"Oooh, cheap shot," I cringe, as Chris Matthews belabors Kerrygate into the stiffness of three-day-old bread. And even though I can see his point — that John Kerry is about as funny as a Jimmy Hoffa joke at a union funeral — I'm thoroughly disengaged. I like my soldiers big and stupid, my politicians throbbing like puffy John Edwards crotches and my shots cheap. Dry political scandal is boring. This means nothing to me.
"Oh … my … god," Eddie pours into my house like a dramatic phrase with nothing to hang itself around. Nothing follows, because nothing should, and we press our faces into plastic tumblers to prepare for the evening at hand.
Until now, I've avoided the Club at Firestone's Select Wednesdays in accordance with my alcoholic natural selection. The concept alone eludes me — something about "members," "gay" and "drinking" — and my history with the Club reads like cocaine Sanskrit on a bathroom wall. There's nothing (or nobody) I could do there that I haven't done already.
"This is going to be so much fun," Eddie deadpans.
No, it isn't.
Eddie's wearing a Ben Sherman windbreaker — not a Members Only, inappropriately — and when our exit music of "Easy Lover" blares over a Grand Theft Auto: Vice City commercial, I'm quick to note that we are quite possibly just one day late (yesterday was Halloween) for our seminal Phil Collins/Philip Bailey impersonation. It isn't funny, really. But what is? Susan?
"My name is not Susan," Eddie Whitney-Houstons, then wipes his nose.
"Hell to the no," I do too.
And we're off. To be fair, I was spammed with a MySpace message declaring that tonight was going to be "huge." DJ Eddie Baez reached shirtless out of cropped ad space with a smirk on his face, seemingly recuperating from a dramatic mouthing of the word "circuit," or maybe "house." Photos of the club at full capacity with perhaps three shirts present were included, as was some indication of night-life exclusivity. So the fact that my fish is already out of the water and hopping into my car isn't without excuse. But this is Orlando. And it is Wednesday. And I am not a fish.
A political acquaintance named Andy signals us from across the bar with a shot that involves Jägermeister, which means we'll probably have to talk to him about politics and cheap shots. Bingo. Andy details a flirtatious moment with a faggot from a certain campaign back in primary season that might or might not have involved said pink operative ordering him into the bathroom for a blow job. I tell him that I'm going to be writing about this, and he lights up with a "Please do." Scandalous!
Andy's brought along a handsome, drunk friend with wandering hands. His name is Dylan, which means Eddie's already gone Sharpie to "My name is" with "Kelly." Andy and Dylan apparently cook up trouble over at the Culinary Institute, and Andy's quite certain that homophobia is on the menu and therefore should be reported. I'm too busy guiding Dylan's left index finger away from my dirty dark spot to grab a pen. I love gay bars.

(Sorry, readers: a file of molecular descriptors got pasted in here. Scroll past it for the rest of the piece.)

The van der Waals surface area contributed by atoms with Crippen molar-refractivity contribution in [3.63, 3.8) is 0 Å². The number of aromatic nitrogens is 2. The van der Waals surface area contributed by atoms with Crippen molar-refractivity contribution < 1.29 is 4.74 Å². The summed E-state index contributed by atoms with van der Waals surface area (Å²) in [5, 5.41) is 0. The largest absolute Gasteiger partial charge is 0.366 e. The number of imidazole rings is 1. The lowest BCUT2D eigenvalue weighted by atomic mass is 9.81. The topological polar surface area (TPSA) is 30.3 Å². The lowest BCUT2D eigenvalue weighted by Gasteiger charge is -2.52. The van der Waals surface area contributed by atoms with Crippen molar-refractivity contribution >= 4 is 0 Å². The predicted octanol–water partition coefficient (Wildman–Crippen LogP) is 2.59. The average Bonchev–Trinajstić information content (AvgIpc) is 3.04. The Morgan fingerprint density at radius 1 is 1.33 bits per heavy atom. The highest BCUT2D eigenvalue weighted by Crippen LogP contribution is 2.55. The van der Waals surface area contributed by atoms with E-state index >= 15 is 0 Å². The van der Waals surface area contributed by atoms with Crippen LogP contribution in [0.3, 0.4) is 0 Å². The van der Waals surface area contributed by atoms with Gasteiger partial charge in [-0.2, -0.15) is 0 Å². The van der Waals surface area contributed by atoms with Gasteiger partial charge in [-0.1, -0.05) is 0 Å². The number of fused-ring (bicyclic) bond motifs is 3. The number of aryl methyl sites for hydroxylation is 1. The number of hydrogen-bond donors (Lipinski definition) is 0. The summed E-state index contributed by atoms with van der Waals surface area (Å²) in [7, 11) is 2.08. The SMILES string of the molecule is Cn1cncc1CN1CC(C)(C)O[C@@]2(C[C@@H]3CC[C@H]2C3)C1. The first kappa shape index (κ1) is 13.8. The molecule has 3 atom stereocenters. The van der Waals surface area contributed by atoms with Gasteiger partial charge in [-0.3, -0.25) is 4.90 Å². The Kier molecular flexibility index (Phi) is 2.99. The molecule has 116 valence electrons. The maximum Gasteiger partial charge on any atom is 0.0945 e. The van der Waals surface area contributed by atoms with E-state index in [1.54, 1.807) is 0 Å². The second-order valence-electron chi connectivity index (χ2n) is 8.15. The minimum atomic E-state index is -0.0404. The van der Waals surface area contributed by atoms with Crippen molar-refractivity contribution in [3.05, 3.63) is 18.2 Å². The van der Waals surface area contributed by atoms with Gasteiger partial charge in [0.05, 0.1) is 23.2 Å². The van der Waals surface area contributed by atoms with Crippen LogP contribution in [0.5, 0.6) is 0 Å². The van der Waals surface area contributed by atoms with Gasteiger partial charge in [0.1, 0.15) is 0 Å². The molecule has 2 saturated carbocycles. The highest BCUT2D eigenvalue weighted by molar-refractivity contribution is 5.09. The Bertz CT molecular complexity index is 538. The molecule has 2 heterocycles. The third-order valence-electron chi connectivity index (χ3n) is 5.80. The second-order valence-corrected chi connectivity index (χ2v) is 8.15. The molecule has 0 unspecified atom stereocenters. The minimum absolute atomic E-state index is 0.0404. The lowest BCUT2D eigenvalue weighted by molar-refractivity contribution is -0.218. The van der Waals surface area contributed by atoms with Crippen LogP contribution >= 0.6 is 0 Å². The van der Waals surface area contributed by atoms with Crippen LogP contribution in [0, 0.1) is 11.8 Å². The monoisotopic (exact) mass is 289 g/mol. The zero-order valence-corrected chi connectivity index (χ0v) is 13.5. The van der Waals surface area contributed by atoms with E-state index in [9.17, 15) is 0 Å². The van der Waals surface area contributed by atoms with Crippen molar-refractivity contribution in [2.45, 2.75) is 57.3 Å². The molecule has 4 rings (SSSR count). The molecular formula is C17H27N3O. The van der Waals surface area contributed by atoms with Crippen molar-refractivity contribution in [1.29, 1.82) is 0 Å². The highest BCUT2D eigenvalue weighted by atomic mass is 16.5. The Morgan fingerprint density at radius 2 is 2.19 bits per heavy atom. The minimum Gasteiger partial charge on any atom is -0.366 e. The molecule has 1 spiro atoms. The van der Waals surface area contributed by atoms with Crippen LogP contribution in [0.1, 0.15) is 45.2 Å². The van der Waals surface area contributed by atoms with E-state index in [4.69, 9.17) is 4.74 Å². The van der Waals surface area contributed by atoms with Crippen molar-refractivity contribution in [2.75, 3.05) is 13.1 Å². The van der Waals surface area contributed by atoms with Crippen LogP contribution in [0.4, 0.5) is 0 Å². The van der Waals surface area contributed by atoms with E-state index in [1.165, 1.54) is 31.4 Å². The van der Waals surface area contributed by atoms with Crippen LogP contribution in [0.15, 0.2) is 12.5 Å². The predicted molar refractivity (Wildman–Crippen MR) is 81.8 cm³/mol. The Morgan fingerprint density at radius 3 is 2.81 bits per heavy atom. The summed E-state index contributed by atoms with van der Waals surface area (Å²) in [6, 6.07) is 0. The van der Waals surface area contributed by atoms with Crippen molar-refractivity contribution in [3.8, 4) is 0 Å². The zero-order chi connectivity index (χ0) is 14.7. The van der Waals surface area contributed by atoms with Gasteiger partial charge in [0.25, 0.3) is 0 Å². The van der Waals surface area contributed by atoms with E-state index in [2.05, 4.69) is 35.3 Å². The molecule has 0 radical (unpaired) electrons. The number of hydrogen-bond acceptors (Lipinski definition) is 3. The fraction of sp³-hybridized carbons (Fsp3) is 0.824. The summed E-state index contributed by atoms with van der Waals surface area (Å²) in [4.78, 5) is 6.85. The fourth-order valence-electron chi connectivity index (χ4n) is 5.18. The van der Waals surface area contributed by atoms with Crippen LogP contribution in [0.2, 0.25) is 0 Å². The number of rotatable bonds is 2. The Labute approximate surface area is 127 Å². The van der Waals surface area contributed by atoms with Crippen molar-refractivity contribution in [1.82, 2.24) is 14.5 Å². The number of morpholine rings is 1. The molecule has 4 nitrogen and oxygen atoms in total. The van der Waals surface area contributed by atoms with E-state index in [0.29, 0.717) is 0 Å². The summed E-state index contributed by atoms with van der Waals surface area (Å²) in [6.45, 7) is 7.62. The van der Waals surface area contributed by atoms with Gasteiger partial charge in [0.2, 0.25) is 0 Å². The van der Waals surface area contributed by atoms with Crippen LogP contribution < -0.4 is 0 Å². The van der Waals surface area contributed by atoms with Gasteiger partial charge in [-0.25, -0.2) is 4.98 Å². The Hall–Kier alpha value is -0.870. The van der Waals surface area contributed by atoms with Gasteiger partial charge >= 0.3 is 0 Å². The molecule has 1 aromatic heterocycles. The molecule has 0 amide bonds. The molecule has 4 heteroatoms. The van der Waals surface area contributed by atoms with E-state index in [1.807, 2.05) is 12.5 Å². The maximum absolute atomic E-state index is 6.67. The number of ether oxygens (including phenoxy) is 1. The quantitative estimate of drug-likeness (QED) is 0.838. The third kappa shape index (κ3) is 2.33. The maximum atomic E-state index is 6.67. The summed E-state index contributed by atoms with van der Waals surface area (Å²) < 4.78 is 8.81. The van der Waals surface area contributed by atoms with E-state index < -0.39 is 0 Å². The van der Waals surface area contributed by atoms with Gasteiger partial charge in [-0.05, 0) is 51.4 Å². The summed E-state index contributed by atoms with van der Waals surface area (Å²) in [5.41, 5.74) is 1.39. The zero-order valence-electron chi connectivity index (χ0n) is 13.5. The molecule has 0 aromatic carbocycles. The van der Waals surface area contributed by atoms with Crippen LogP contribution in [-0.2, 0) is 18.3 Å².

Anyway, all of this is occurring while seemingly nothing else is. Contrary to the advertisement, there are maybe 100 "select" people here, most of them about as interesting as a Members Only jacket with dandruff on it. Stenciled renditions of Warhol's Chairman Mao line the walls, mocking my inner Jane Fonda. Two hunks in gym shorts dance atop boxes while DJ Eddie Baez murks up a tedious remix of Madonna's "Music."
"Omigod, I want to fuck him," Eddie slaps in the current of one dancer's swinging ball sack. "Maybe I did fuck him."
"Shut up," I punch him right on his "Our 15 Minutes are Up" button. "It's all amateur night at the Abercrombie and Fitch up in here."
"Yeah, Hollister just threw up on my jacket," Eddie pleats.
I grab a passing-by Mike Feinberg, who partially runs the joint, and issue him a message: "I don't care what you have to do — give me drugs, shove my head down the gym shorts of dancer No. 2, finger my asshole — but you better make tonight interesting."
His response? A cheap shot of vodka. I can't win.
Between the unscheduled testing of my five-shot gag reflex, I implore Eddie to wander the scene with me for some alternative perspective, but seeing as I'm officially gay-bar drunk, most of that perspective comes from within my own hands as I crouch in various seating arrangements away from the sparse thoroughfare. When we return to our comfort zone, Dylan's drunker and Andy's passively aggressing. A fresh gaggle of hot guys have entered the fray, and their house speaker has apparently rubbed Andy the wrong way. Oh, politics. A senseless round of mending fences follows, as do three or so more shots as said Andy-offender recognizes me enough to imply that he doesn't much like my column.
"Yeah, I read your paper," he doesn't. But his straight friend is really hustler-hot and insists that he knows me from somewhere in our combined torrid past. In another life, I had his babies.
Meanwhile, Eddie's reapplying his Jessica Simpson lip gloss, thus insinuating that his lips have been tried by drunk Dylan. Things are getting sloppy and with any luck I'll never remember any of it.
"Brenda, let's go," Eddie Kellys. "You're drunk."